Intellectual fraud

I’ve run into this issue in a number of places – in books, and when dealing with professional people who should know better. There is a form of intellectual fraud called circular logic. It occurs to me that one of the reasons it happens is that people using it do not realise it is inherently fraudulent as a way of thinking. It is a fraud because it so readily supports wrong answers, and if you employ it, you can run off down the wrong track without even knowing your are committing a fraud against yourself. My other thought is that if I share the method, it may help other people recognise books and authorities that are trying to manipulate them with circular logic, and thus defend against it.

As soon as we move from observation to asking what it means, we shift from fact to speculation. There are always multiple interpretations available for anything. Some may be more right than others, some may depend on circumstance or the observer. Good thinking holds the possibility for lots of interpretations. If more evidence comes in, it may be possible to see patterns or trends, or a balance of probability. There may even come a time when it is sensible to assert an interpretation as proven, or as fact. However, if you start with a theory, and interpret all of the information in the light of that theory, all you can ever get is ‘proof’ that supports the initial theory. You cannot be proved wrong, and you cannot perceive other interpretations. This is intellectual fraud and it is very dangerous.

For example, we dig up a body from the Celtic era where there is evidence of violent death. We assume sacrifice. We then look for reasons as to why that person would have made a good sacrifice, and whatever is a feature of them becomes a reason. We look at why their location was relevant for sacrifice, and we see some kind of feature and latch onto it as being relevant. We look at the manner of death and interpret it as being sacrificial, and then find something to associate it with that makes sense. We then take all the results of our work and present them a proof that the chap was sacrificed. There is no reason why he couldn’t have been murdered or executed, but we never looked at that.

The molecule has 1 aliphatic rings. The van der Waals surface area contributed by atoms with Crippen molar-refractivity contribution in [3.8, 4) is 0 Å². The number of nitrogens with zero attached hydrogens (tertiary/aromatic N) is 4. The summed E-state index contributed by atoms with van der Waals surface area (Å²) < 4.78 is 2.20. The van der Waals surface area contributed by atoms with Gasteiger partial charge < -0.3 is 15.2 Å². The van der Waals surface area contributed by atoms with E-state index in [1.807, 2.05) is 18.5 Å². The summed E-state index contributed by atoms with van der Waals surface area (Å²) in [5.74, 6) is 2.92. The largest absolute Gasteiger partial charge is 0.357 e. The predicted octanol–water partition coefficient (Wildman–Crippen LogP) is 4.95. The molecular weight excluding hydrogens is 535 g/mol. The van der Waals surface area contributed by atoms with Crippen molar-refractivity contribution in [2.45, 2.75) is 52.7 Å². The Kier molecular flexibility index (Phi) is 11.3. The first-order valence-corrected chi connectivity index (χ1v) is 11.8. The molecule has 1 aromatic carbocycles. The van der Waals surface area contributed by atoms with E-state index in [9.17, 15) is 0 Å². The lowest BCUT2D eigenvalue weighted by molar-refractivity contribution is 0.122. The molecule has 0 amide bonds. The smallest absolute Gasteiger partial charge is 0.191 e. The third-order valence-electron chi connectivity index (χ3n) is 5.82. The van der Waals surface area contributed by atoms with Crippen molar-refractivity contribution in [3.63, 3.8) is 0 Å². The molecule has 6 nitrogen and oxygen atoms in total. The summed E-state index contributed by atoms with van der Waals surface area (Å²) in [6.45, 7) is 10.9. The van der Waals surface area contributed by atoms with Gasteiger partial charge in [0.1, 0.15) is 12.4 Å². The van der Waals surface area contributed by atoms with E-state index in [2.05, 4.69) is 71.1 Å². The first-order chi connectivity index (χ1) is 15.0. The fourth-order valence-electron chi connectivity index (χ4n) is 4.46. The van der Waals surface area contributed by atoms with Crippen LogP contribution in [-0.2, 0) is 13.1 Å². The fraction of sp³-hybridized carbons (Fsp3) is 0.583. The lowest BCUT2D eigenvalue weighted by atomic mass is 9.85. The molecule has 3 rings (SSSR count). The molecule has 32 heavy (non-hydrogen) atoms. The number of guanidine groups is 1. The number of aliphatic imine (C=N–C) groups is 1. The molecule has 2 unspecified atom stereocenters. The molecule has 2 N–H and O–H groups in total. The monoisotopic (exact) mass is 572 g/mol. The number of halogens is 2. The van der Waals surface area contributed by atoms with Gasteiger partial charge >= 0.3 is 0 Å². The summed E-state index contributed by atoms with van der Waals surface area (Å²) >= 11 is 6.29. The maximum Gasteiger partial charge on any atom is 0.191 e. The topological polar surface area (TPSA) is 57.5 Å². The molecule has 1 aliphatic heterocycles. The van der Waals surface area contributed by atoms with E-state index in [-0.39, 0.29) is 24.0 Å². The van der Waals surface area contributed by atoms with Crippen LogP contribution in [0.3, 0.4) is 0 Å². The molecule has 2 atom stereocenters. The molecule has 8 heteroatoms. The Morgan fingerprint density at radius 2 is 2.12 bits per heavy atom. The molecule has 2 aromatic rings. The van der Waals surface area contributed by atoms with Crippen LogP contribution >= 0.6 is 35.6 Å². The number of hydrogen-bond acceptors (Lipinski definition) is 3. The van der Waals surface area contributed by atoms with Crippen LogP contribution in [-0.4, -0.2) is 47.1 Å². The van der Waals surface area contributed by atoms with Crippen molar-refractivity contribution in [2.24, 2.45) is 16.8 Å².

I wish I was making this up, but I’ve just read the Ross/Robins ‘Life and Death of a Druid Prince’ and it’s like this all the way. When it comes to unpicking history and getting a realistic view of the past, this is bad enough.

It also happens in our day to day lives. We assume that someone is getting at us, so we interpret everything they do and say in this light, and thus we always feel threatened and offended by everything they do and say. We cannot hear the possibility that we’ve got something wrong. We assume we know a person’s motives, interpret accordingly, and never move from our initial assessment to true understanding. If we start out by thinking we know, and making the facts fit, it is impossible to learn. There is no way of seeing something we hadn’t thought of, of making real discovery or of having proper relationship.

What is most frightening, is when someone in a position of power and authority settles on a theory and will not let it go no matter what the evidence. When you watch everything being twisted to fit the other person’s story and are powerless to stop it. I have no idea how you fight that, but it looks like I am going to have to learn. I’m reminded of something I heard on the radio, years ago. A woman who had been diagnosed with severe mental health problems, and sectioned. When she told her doctor that she thought she was making progress and might be able to recover, this was written down as further proof of her being delusional. For people dealing with mental health issues, fighting this kind of intellectual fraud in the circular logic of authority figures, is terrifying and really hard.

I would imagine that if the medical profession, police, or social services, or any other such body make an assessment and then will only interpret new information in the light of it, your life rapidly becomes a nightmare. I’ve been lucky on that score, doctors, police and social services have been open minded, receptive and supportive in my life. But some years ago I dealt with teachers who had decided that bullying was not happening, and made themselves blind to all evidence. Some years on one boy is in a special school, one has an autism diagnosis and one needs a lot of help to rebuild self esteem and social skills. A willingness to look at the evidence objectively would have spared three families a lot of grief.

Sometimes the cruellest and most destructive thing we can do is cling to the idea that everything is fine and normal. By bending all evidence to fit that belief, we distort lives, keep victims powerless, support mistreatment, remove the scope for change, healing or progress and fail to uphold our own honour.

Justice, the follow up